Kinfolk by Pearl Buck


There a lot of books about immigration (or emigration, depending on how you look at it), but there aren’t that many about return migration. Well, the standard immigration novel involves people leaving poverty, persecution or both to seek a new life in a new country, and going back to the old country afterwards wouldn’t really work well with that, either in real life or in fiction.  There is the idea of someone, usually a young man, going off to seek their fortune and then returning in triumph, but that isn’t usually associated with immigration in Anglophone culture, maybe because it tends to make a strong distinction between immigrants and expat workers.  It’s a “thing” in Southern Europe, though.  I recently went to Galicia (the one in Spain, not the one in Ukraine), where the Galician nationalist movement was given huge impetus by people who’d gone off to Argentina or Cuba and then come back.  Then there’s return migration associated with a change of regime: in recent years several return migrants have become involved in politics in former Eastern Bloc countries.

What happens in this book, though, is different to any of that. Four Chinese-Americans, two American born, two born in China but taken to the United States as very young children, move to China, shortly after the Second World War. It starts off with a really bog standard immigration plotline.  We’re in New York. In this case, the characters are the six members of a Chinese family, but the same storyline would work just as well with a family from any of the other groups of people who’ve moved to New York over the years.  The parents want the children to carry on doing things as they were done in the old country.  There are particular issues over the roles of women and girls.  The younger daughter (there are two daughters and two sons) finds a WASP boyfriend.  The parents hit the roof.

However, the eldest son, a doctor, has already decided that he wants to move back to China. And the eldest daughter wants to follow him.  They’re both full of idealistic notions about being able to do good there, in a country that’s struggling to get back on its feet after years of war with Japan.  Whilst the father has initially opposed the decision of his eldest children to move to China, he now decides that it would be a good idea for all four children to go.

The book then shifts away from the issues of immigration and assimilation in the United States, and becomes more about the conflict between new ideas and tradition in China. Having said which, we continue to see how the parents are going on in New York, and the issues within their marriage; but most of the action from then on is in China. The younger daughter finds another WASP boyfriend, an American soldier based in Beijing, marries him, and moves back to New York.  The younger son becomes involved in student protests, and is murdered by the authorities.  The elder son and daughter don’t feel that life in Beijing is what they came back for, and move back to the family’s ancestral village, where life is very far removed from what they were used to in New York.  He sets up a medical centre and she sets up a school, but there’s resistance from the people there to the changes.  There are now three strands – the traditional life of the village, the modernising ideas of the Chinese-Americans, and the Chinese Civil War … although the war is rather in the background, with the real conflict in the book being between tradition and new ideas in one small village.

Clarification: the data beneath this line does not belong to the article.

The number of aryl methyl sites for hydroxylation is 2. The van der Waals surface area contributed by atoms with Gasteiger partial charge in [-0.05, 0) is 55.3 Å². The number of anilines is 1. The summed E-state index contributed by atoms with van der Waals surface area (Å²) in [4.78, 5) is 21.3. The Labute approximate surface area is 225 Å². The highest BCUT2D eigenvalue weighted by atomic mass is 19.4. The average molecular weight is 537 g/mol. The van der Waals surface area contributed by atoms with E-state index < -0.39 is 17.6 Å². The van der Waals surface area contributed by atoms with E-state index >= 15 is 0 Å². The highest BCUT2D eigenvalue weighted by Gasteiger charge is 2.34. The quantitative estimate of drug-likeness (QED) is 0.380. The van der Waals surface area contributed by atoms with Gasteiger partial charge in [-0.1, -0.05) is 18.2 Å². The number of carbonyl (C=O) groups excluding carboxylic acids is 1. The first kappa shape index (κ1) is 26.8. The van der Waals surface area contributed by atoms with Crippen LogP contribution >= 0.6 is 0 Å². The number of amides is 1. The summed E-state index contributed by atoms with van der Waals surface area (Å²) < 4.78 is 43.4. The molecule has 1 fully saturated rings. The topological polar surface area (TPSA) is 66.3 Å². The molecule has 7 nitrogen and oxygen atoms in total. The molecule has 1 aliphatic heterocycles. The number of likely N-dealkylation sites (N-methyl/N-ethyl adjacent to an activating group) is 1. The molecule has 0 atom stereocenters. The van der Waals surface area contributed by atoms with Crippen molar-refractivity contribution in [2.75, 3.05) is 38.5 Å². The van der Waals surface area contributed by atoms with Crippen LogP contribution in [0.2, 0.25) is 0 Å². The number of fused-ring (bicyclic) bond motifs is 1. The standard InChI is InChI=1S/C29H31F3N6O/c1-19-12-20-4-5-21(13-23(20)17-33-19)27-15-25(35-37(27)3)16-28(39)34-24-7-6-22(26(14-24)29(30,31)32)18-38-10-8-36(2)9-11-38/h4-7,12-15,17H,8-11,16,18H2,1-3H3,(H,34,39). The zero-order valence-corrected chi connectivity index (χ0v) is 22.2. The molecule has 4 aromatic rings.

It’s an unusual story. The experiences of immigrants and the conflict between tradition and modernisation are common themes, but it’s unusual to see them combined in a tale of return migration – return migration from another country with a completely different culture, rather than from a city to a village.  James and Mary reject the idea of the American Dream: they want to go back to … I was going to quote Gladys Knight and say “a simpler place and time”, but it isn’t that at all.  If anything, they’re going to a more complex place and time, because it would really have been much easier for them to have stayed in New York.  And it’s not just a personal thing, it’s because they genuinely want to do good, and feel that they can do that in China, not by trying to bring about a revolution but on a very small scale, in one small village.

This book explores some very interesting themes, and it gives the reader quite a lot to think about.


2 thoughts on “Kinfolk by Pearl Buck

  1. Chris Deeley

    Definitely a Chinese “thing” too. There’s an ancient Chinese expression that translates into English as “to return in embroidered silk” (I’ve forgotten the Chinese original). Only Mandarins or other VIPs wore embroidered silk.


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